Everyone was friendly and ultra chatty, and most willing to explain the inner workings of anything in words of one syllable. I had a spectacular time and will definitely be going to another.

11 August 2014

Supermoon Monday

I managed to see the supermoon tonight, a day late thanks to the remnants of ex Hurricane Bertha tearing across the UK over the weekend. Not that I would have realised, by eye, that the moon was a waning gibbous 97.9%. It looked bright; it looked beautiful; it looked big. I’m aware that it is a mere 356,994 kms distant, instead of the more normal 400,000+kms causing it to seem up to 14% bigger and 30% brighter.

Did it help fuel Bertha? Debatable. It certainly increased the tides. Supermoons do, and it was a phenomenon understood by our ancestors – those who built the pyramids, those who built Stonehenge. Full moons played a role in ancient belief systems, in water worship, when the guardians of those health-giving Otherworld portals were believed to be able to pass from their own plane to ours. How much more powerful did they become with the onset of a supermoon?

It is this element that plays a pivotal role in the Torc of Moonlight trilogy. It fuels a need to survive in a time that lacks belief. No matter the cost.

2 August 2014

FantastiCon in #Hull - 14 Days and Counting

Funny how life can change. One moment I'm attending Hull's FantastiCon as an inquisitive visitor, the next I'm invited to participate on a panel!

On 16th August the Mercure Hull Royal Hotel will be the venue for an SF/F and gaming extravaganza hosted by Fantastic Book Publishing. It's part of its launch for its Elite: Dangerous tie-in novels that seems to have taken on a life of its own and now includes Cosplay, RGP Gaming, Dr Who actors and an I-AM-A-DALEK, independent films, a Star Wars speeder bike complete with a green screen,  R2D2, and...er... me.

I'm on a panel with Stuart Aken and JS Collyer talking about our books. For obvious reasons I shall be concentrating on the Torc of Moonlight trilogy, and this is where I really should have written faster as those taking notice will recall that only books 1 and 2 are available.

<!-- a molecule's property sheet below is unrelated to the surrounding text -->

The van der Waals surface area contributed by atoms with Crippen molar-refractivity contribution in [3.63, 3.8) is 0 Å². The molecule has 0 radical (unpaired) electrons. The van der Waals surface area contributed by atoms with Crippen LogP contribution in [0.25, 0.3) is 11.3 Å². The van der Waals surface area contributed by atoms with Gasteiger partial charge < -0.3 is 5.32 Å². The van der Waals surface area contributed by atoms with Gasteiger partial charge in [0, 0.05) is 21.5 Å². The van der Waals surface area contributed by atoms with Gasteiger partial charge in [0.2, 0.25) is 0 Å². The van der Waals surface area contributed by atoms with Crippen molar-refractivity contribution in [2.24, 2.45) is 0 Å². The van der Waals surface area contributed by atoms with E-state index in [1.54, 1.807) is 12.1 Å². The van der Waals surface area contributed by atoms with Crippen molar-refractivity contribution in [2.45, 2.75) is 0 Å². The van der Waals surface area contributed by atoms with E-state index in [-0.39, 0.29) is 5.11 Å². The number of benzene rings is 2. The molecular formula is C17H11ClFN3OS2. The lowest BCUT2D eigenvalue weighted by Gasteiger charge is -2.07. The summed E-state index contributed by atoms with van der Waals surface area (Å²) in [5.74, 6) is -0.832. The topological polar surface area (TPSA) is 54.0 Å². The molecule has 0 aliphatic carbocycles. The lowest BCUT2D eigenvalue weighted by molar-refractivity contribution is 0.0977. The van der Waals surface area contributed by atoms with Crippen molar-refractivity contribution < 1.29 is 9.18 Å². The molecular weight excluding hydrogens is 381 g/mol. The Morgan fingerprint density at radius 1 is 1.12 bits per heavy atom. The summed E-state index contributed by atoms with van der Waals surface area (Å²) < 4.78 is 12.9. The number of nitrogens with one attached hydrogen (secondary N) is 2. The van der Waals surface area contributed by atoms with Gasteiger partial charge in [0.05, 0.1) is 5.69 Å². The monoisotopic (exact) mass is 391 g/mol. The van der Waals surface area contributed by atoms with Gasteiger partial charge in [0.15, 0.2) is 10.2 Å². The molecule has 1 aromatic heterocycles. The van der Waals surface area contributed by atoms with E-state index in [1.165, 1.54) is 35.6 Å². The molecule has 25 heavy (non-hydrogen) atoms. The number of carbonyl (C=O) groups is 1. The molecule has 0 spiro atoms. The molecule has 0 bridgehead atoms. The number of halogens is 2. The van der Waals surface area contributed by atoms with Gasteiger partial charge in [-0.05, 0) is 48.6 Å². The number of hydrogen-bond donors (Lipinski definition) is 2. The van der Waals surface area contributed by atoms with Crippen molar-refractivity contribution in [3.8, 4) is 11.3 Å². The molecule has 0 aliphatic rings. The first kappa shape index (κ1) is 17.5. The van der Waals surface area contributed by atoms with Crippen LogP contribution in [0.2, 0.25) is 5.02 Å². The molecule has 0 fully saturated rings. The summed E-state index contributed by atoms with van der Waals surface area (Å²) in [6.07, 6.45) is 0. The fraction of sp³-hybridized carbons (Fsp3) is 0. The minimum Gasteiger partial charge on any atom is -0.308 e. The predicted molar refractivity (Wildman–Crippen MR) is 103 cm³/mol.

And Cosplay? If there are any Roman legionaries attending, do call by the author table. Other than that, what costume to wear for a Celtic water deity? I knew I should have bought that torc when I saw it advertised.

If you're on Facebook, FantastiCon has an Event Page, a link to the Programme, and as can be seen below, a rather eyebrow-raising YouTube trailer. I think I need to raise my game.

28 July 2014

York’s Street Entertainers – Present & Past

In York recently, I paused to consider the many street entertainers in the pedestrianised city centre. 

The singers and musicians were very ‘now’, even if the electric jazz close to the striped awnings of market stalls in Parliament Street was wonderfully mellow to the ear. Beneath the shading trees in Saint Sampson’s Square we stopped for refreshment and to listen to alternating guitarists with voices as languorous as the summer heat. Walking along mediaeval Stonegate, teeming with locals and visitors, fleeting strains from an unseen saxophone teased the ear.

With a nod to the Minster, we turned into Low Petergate, an even narrower mediaeval street following the course of the Via Principalis of the Roman fortress beneath its foundations. Here we came face to face with a man dressed in as near as modern motley as it’s possible to get, his concentration on elaborate body movements as he manoeuvred a crystal gravity ball to the fascination of onlookers.

But it was in King’s Square where the true action was taking place. A master of his audience, a fire-eater was rousing the crowd prior to juggling burning brands blindfold.

Market stalls and street food, itinerant entertainers... today, 500 years ago, a millennium past, two millennium even, all that would be different would be the dress of the audience. It makes a historical novelist content.